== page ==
Financial fads come and go. In the late ‘90s it was tech stocks. Before the financial crisis it was China. Now it’s dividend growth. Investors rush into a concept and rush right back out again, leaving disappointment and disillusionment in their wake. Technology and China and dividends remain important investment themes, but not at any price. If you pay too much for anything, your performance will suffer.

In a portfolio, as with clothes, fashion is what you’re offered. But style is what you choose.

Douglas R. Tengdin, CFA

Chief Investment Officer

The Upside of Debt

Is all this borrowing good for us?

Source: St. Louis Fed

A growing level of debt in an economy can be a good thing. By borrowing money to pay for capital, we can become more productive and everyone prospers. Think of the US borrowing massive amounts of money to build the interstate highway system in the ‘50s and ‘60s. The important thing to remember is that the return on investment has to be higher than the cost of the borrowing.

That’s why today’s persistently low interest rates are so puzzling. In normal times, low interest rates would spur investment spending on a host of capital projects. That spending would itself spur economic growth, as the money cycles through the economy. Capital spending makes an economy more efficient, making everyone better off. The borrowing is easily serviced by a growing economy.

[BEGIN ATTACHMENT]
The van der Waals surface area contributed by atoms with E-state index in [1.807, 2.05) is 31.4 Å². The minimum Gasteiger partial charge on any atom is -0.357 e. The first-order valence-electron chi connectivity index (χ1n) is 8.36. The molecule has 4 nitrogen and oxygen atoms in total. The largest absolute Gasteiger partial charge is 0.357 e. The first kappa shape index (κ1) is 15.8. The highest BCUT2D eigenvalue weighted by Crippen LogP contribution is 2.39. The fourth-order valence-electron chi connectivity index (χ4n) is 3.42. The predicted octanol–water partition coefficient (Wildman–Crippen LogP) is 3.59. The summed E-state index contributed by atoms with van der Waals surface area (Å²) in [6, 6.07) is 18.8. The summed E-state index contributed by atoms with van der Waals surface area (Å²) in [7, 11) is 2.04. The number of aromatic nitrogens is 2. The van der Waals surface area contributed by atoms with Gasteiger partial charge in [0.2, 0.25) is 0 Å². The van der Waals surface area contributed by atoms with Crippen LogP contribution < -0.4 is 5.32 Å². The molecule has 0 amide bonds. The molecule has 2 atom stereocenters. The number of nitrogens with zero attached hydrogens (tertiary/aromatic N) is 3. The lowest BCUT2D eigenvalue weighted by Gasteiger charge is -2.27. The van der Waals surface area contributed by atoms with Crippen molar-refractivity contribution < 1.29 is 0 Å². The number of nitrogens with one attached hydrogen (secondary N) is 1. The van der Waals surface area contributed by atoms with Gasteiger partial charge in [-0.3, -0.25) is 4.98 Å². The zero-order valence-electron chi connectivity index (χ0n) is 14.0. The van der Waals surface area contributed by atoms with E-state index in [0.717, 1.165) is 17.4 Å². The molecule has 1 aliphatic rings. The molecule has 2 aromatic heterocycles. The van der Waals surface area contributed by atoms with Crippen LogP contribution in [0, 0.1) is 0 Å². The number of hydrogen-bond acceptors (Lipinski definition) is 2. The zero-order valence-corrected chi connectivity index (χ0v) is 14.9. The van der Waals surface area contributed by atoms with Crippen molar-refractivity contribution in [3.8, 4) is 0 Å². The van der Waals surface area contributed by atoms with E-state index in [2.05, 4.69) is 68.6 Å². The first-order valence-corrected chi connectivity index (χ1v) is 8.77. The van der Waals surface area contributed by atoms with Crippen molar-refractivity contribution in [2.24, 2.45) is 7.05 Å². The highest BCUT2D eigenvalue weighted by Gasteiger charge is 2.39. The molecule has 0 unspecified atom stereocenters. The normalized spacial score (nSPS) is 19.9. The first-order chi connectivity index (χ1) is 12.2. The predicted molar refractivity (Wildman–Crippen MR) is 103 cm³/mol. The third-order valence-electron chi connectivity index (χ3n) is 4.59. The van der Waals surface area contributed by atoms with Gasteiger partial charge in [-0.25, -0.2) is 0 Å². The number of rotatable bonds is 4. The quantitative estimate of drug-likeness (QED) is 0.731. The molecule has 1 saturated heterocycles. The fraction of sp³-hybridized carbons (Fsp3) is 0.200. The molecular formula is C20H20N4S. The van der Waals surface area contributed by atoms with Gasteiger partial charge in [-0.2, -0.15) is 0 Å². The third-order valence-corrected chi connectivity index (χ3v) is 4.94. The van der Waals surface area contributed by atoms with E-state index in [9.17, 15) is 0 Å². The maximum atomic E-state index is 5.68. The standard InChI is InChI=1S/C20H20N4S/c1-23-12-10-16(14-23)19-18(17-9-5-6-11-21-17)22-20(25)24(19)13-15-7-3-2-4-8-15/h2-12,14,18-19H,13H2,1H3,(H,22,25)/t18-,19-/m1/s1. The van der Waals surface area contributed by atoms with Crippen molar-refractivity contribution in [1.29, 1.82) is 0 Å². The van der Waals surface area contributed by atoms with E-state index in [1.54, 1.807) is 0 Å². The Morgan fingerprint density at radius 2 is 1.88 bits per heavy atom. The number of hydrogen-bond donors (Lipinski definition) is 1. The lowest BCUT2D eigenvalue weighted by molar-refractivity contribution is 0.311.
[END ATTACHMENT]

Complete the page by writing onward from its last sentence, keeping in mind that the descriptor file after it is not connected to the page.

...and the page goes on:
But these aren’t normal times. Companies are reluctant to borrow to finance capital investments. They’re worried that there may not be enough final demand, and their projects may get stranded. Apple may be spending over $10 billion per year on research and development, but they’re funding this out of their massive cash flow. Corporate borrowing is being used for financial engineering: CFOs are borrowing money to finance stock buybacks. If they can borrow at 3% to buy their stock with an earnings yield of 5% (a PE of 20x), that’s positive for shareholders. But what are shareholders doing with the buy-back cash? They’re buying more stocks—and share prices are increasing.

Source: Spottradingllc

Rising asset values may encourage some economic activity, but it’s not a very effective transfer mechanism. Ongoing subpar growth requires fundamental change—not just tweaks to monetary policy. Monetary policy can only shift growth around—from country to country, via exchange rates, and from one time period to another, through interest rates. Lower rates pull growth forward; higher rates push it back.